It’s 2040 and you want to read a decades-old book that analyzes Finnegan’s Wake. You can’t find the text of the book on the Web, and it’s not available on services like iTunes or Amazon. Libraries and bookstores have no print copies. There is no print-on-demand option available. The book has effectively disappeared.
This is the scenario that long-term digital preservation protects against.
Digital versions of content are often now the primary medium that users rely on, more than print. When print was the primary version, the community safely assumed that there were multiple copies of the content around the world, usually printed on long-lasting acid-free paper and often available for long periods in major libraries.
Now, with digital content in the forefront, libraries often do not own a digital copy. Users access the content on platforms, such as Apple, Amazon, Ebsco, Highwire, or the publisher’s own platform. Who, then, is responsible for safeguarding the long-term survival of the digital content and access to it?
Publishers themselves are not necessarily considered to be reliable long-term protectors of digital content. A publisher might lose interest in the content as its marketability declines. Or a publisher might go out of business or be combined with another publisher. And publishers normally do not have robust long-term digital practices in place.
This issue is of high importance in scholarly publishing because scholarly research has a long shelf life. Scholarly content tends to be of high value and costly, and digital versions have strongly supplanted print as the primary resource for end users.
As a result, librarians at universities have lobbied publishers to participate in trusted third-party long-term digital preservation systems. This article reviews the state of play for digital preservation of high-value content and raises open issues that the community confronts.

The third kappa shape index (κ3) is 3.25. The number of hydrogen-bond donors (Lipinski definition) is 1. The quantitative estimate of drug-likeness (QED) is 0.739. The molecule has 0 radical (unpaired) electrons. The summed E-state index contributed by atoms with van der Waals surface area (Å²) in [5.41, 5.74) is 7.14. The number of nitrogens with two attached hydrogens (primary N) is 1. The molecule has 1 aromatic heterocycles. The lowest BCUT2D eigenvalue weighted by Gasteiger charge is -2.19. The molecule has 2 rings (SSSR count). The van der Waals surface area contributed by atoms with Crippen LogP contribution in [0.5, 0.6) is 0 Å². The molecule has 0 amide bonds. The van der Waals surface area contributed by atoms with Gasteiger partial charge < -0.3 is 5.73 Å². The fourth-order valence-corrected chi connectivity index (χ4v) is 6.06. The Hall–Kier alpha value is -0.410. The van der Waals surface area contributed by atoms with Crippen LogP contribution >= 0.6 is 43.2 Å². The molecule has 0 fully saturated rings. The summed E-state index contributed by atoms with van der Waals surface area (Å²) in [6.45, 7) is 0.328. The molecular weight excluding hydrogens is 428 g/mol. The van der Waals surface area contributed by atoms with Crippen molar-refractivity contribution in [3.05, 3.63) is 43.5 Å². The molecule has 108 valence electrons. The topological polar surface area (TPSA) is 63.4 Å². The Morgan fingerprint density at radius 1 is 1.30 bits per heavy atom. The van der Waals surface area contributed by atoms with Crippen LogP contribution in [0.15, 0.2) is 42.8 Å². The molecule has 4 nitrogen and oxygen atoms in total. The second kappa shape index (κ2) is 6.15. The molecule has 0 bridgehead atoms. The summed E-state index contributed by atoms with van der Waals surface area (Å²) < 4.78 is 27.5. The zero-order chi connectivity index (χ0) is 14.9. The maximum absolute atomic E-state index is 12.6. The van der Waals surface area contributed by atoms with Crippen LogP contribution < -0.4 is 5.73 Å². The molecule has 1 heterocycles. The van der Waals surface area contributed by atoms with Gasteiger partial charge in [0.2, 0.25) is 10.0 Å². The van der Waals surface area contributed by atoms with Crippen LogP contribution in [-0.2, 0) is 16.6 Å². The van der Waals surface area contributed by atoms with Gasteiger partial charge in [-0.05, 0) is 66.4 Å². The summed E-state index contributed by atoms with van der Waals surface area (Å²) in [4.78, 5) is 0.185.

It is Not Only About Scientific Journals
Due to the importance that academic libraries place on digital preservation, scholarly journal publishers have stepped up by depositing their content into third-party systems such as CLOCKSS. There is excellent coverage for journals generated by large and medium-sized publishers. However there is a “long tail” of very small publishers (usually “Open Access”) who have not gotten the message. There is an ongoing effort to encourage these small publishers to participate in a preservation system.
When it comes to books, the picture is different. Even among scholarly book publishers (who often also publish journals), the coverage is not yet as strong as it should be. And there is little participation in digital preservation at more general-interest publishers. For example, book publishers for authors such as Malcolm Gladwell, magazines like The New Yorker, and newspapers like The Washington Post and The New York Times have not joined preservation systems.
The primary impetus for long-term digital preservation has come from libraries. As a result, for content whose market is strongly library-focused – like scholarly journals – preservation has become ubiquitous. But for other kinds of content, for which libraries are not the primary market, preservation is lagging. This is a problem because readers rely on the ability to go back to older content. For digital reading to become a full experience, readers should be able to access content today that they have accessed in previous years.
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